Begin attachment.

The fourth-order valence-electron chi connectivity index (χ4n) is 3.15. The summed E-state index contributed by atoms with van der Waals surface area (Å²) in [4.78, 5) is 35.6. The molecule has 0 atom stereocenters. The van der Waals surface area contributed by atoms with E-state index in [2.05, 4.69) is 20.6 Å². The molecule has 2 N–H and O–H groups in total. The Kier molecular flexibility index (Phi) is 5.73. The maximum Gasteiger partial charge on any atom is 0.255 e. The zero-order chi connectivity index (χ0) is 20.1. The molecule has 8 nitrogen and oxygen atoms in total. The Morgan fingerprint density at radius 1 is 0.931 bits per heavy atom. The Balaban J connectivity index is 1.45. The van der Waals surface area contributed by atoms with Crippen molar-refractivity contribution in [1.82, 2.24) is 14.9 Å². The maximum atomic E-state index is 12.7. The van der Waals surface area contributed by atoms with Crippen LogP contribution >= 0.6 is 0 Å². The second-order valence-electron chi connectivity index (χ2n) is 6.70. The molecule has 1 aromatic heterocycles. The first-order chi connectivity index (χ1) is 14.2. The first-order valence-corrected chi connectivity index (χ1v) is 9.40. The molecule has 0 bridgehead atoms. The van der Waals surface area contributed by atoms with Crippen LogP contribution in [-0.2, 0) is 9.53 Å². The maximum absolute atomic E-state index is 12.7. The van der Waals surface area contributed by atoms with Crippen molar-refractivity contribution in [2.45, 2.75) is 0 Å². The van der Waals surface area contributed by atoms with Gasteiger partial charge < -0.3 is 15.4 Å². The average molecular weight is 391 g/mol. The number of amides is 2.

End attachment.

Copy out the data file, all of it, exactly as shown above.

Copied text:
The fourth-order valence-electron chi connectivity index (χ4n) is 3.15. The summed E-state index contributed by atoms with van der Waals surface area (Å²) in [4.78, 5) is 35.6. The molecule has 0 atom stereocenters. The van der Waals surface area contributed by atoms with E-state index in [2.05, 4.69) is 20.6 Å². The molecule has 2 N–H and O–H groups in total. The Kier molecular flexibility index (Phi) is 5.73. The maximum Gasteiger partial charge on any atom is 0.255 e. The zero-order chi connectivity index (χ0) is 20.1. The molecule has 8 nitrogen and oxygen atoms in total. The Morgan fingerprint density at radius 1 is 0.931 bits per heavy atom. The Balaban J connectivity index is 1.45. The van der Waals surface area contributed by atoms with Crippen molar-refractivity contribution in [1.82, 2.24) is 14.9 Å². The maximum atomic E-state index is 12.7. The van der Waals surface area contributed by atoms with Crippen LogP contribution >= 0.6 is 0 Å². The second-order valence-electron chi connectivity index (χ2n) is 6.70. The molecule has 1 aromatic heterocycles. The first-order chi connectivity index (χ1) is 14.2. The first-order valence-corrected chi connectivity index (χ1v) is 9.40. The molecule has 0 bridgehead atoms. The van der Waals surface area contributed by atoms with Crippen LogP contribution in [-0.2, 0) is 9.53 Å². The maximum absolute atomic E-state index is 12.7. The van der Waals surface area contributed by atoms with Crippen molar-refractivity contribution in [2.45, 2.75) is 0 Å². The van der Waals surface area contributed by atoms with Gasteiger partial charge < -0.3 is 15.4 Å². The average molecular weight is 391 g/mol. The number of amides is 2.